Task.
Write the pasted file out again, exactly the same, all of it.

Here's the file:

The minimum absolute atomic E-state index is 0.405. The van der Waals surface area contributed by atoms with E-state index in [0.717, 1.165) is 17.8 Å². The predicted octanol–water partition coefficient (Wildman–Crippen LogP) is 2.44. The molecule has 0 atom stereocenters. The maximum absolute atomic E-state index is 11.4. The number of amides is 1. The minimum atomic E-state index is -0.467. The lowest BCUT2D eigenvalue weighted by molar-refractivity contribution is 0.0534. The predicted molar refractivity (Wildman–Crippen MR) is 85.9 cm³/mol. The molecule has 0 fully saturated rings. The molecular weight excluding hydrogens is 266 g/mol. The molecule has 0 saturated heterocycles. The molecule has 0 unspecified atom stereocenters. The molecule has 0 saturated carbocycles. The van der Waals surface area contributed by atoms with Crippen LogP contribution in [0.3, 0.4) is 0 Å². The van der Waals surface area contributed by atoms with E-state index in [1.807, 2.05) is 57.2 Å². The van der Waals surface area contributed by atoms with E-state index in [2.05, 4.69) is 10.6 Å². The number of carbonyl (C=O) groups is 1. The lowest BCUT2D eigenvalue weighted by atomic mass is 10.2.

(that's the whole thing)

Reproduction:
The minimum absolute atomic E-state index is 0.405. The van der Waals surface area contributed by atoms with E-state index in [0.717, 1.165) is 17.8 Å². The predicted octanol–water partition coefficient (Wildman–Crippen LogP) is 2.44. The molecule has 0 atom stereocenters. The maximum absolute atomic E-state index is 11.4. The number of amides is 1. The minimum atomic E-state index is -0.467. The lowest BCUT2D eigenvalue weighted by molar-refractivity contribution is 0.0534. The predicted molar refractivity (Wildman–Crippen MR) is 85.9 cm³/mol. The molecule has 0 fully saturated rings. The molecular weight excluding hydrogens is 266 g/mol. The molecule has 0 saturated heterocycles. The molecule has 0 unspecified atom stereocenters. The molecule has 0 saturated carbocycles. The van der Waals surface area contributed by atoms with Crippen LogP contribution in [0.3, 0.4) is 0 Å². The van der Waals surface area contributed by atoms with E-state index in [1.807, 2.05) is 57.2 Å². The van der Waals surface area contributed by atoms with E-state index in [2.05, 4.69) is 10.6 Å². The number of carbonyl (C=O) groups is 1. The lowest BCUT2D eigenvalue weighted by atomic mass is 10.2.